Now, well aware of the pitfalls of fakes, Raza obliges collectors who send him letters and pictures asking for authentication certificates. “I have a record of most of my paintings in the last 10-15 years," he explains. A gallery assistant comes in for a quick signature during our meeting and Raza patiently dispenses of his duties, saying later that he signs a dozen such letters every week. “It’s tiring, really. It’s a waste of my time."
While Raza isn’t one for sensational quotes or flamboyant gestures like Souza and Husain were, and although he doesn’t denigrate the others, he has a clear response for Modern Indian painters he thinks are “important": Souza, Tyeb Mehta, Padamsee, Ram Kumar and Krishen Khanna.
“One thing that made him stand out from the Progressives was that he valued the contribution of those artists who came before him. Souza rejected the Bengal School outright, but Raza believed that the evolution of the Indian art idiom began with them," says Ashish Anand, director, Delhi Art Gallery, which held a large retrospective on the Progressives last January, the first-ever group show since the group disbanded in 1950 after Souza left for England and Raza for France.
“Raza has spent his entire life in search for the ‘Modern Indian’—as one of the founders of the revolutionary Progressive Artists’ Group, while exploring abstracts that are influenced by the Rajput miniatures, and later in his study of geometrics in the form of the bindu or the third eye," adds Parekh.
In India, the artist may well be remembered by his bindus; the art produced during his years in France having been obliterated by the local gallery scene.
“I had never left India," Raza insists, who, for all his time abroad, retained his Indian passport. “It just so happened I married Janine Mongillat and in her I had a wonderful partner."
Raza speaks fondly of their partnership, which appears to reflect his favourite poet Rilke’s thoughts on love: “Love consists in this, that two solitudes protect and touch and greet each other." The two had separate apartment-studios on the same floor. “(In the morning) I was at my studio and she at hers, we met for lunch, and after lunch I went to my studio again. It was a serious organization...we would go to exhibitions together. Of course, there were the evenings and the nights. I was very fortunate," he says, nursing his glass of wine—another thing from France that he has grown to love.
The wine is one of Raza’s disciplines; two glasses of wine—one at 12.30pm and one at 7pm. But there is enough poetry to soften his schedules. “I’m looking at being seduced by a young, beautiful girl," he says, with a gentle smile.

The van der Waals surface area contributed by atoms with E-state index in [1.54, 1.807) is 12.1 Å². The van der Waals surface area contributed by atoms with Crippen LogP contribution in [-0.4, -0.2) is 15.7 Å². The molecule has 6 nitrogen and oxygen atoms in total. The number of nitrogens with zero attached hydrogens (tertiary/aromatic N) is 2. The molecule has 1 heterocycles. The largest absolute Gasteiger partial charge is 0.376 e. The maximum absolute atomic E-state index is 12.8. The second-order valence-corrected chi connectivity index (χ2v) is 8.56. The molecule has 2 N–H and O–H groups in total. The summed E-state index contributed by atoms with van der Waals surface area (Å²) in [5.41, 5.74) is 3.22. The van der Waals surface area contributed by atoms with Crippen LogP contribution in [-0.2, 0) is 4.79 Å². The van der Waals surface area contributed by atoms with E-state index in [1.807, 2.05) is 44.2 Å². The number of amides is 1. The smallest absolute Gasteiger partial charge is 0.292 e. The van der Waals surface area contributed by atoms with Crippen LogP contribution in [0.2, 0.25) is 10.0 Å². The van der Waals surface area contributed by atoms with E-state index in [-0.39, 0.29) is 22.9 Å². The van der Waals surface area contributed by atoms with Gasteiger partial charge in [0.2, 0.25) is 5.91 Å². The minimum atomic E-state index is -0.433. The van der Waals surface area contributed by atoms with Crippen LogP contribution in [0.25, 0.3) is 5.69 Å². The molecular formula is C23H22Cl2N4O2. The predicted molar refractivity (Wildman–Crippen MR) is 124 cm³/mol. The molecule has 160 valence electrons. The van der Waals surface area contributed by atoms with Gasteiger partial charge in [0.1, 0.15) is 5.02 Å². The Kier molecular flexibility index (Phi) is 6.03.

“I want to tell young painters that they should not be in a hurry to succeed. You can’t start exhibiting in two or three years. The Gita says, ‘Ritu gan se prabhav se (By the influence of the right climate)’... I am no intellectual but I have achieved what I have by working in one focused direction—the bindu and its infinite possibilities."
For all his talk of persistence, Raza never uses the word “perfection". For if you’re perfect, you’re finished.
“Cézanne kept painting the Sainte-Victoire till he reached it. We’re all reaching the mountain," he says.
The Parisian welcome
The two artists share more than a canon. Their 15-day journey by ship to Paris would change their lives
The ship that left Bombay with Raza aboard her also carried the artist Akbar Padamsee. Raza must have been glad for the company, for he was entering a world very different from the Central Provinces, one that was circumscribed by timings and social mores and something he absorbed, but which must have caused him no little anxiety. They disembarked at Marseille, from there taking a train to Paris where they were received by another Indian artist, Ram Kumar, who had preceded them. On 3 October, 1950, Ram Kumar waited for them at the Gare de Lyon station, and would be their guide and mentor for a while."
—An excerpt from ‘Continuum: The Progressive Artists’ Group’ catalogue,Delhi Art Gallery, January 2010
“I had planned the trip and Akbar, who was three or four years junior, said he would like to come along. In the evenings, on the ship, we used to discuss about our future. We used to tell each other: I want to be second to none. We will be second to none. We were so young!"
“I had studied French as a second language in school so I knew a few words. The first thing that Raza and I did in Paris was go to Le Dôme Café. I told a waiter, ‘Un café s’il vous plait (One coffee please in French).’ So my friend (Raza) said, ‘Okay, yes. You will be able to manage.’"